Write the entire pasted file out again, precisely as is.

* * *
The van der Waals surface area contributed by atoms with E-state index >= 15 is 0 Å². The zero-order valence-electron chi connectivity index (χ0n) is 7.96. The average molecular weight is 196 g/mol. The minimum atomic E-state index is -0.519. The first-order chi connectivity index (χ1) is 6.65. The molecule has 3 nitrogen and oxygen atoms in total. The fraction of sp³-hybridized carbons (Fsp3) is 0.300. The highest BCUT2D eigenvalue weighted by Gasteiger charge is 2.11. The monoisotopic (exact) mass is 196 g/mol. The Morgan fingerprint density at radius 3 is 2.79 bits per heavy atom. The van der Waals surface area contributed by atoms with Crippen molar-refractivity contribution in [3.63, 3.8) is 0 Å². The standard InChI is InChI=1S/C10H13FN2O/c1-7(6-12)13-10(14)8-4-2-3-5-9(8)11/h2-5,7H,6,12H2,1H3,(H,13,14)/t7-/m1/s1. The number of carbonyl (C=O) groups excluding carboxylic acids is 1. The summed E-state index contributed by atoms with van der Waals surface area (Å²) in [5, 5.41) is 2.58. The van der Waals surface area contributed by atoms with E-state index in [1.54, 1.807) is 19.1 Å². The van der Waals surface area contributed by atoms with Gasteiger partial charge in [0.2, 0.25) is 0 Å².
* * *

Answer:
The van der Waals surface area contributed by atoms with E-state index >= 15 is 0 Å². The zero-order valence-electron chi connectivity index (χ0n) is 7.96. The average molecular weight is 196 g/mol. The minimum atomic E-state index is -0.519. The first-order chi connectivity index (χ1) is 6.65. The molecule has 3 nitrogen and oxygen atoms in total. The fraction of sp³-hybridized carbons (Fsp3) is 0.300. The highest BCUT2D eigenvalue weighted by Gasteiger charge is 2.11. The monoisotopic (exact) mass is 196 g/mol. The Morgan fingerprint density at radius 3 is 2.79 bits per heavy atom. The van der Waals surface area contributed by atoms with Crippen molar-refractivity contribution in [3.63, 3.8) is 0 Å². The standard InChI is InChI=1S/C10H13FN2O/c1-7(6-12)13-10(14)8-4-2-3-5-9(8)11/h2-5,7H,6,12H2,1H3,(H,13,14)/t7-/m1/s1. The number of carbonyl (C=O) groups excluding carboxylic acids is 1. The summed E-state index contributed by atoms with van der Waals surface area (Å²) in [5, 5.41) is 2.58. The van der Waals surface area contributed by atoms with E-state index in [1.54, 1.807) is 19.1 Å². The van der Waals surface area contributed by atoms with Gasteiger partial charge in [0.2, 0.25) is 0 Å².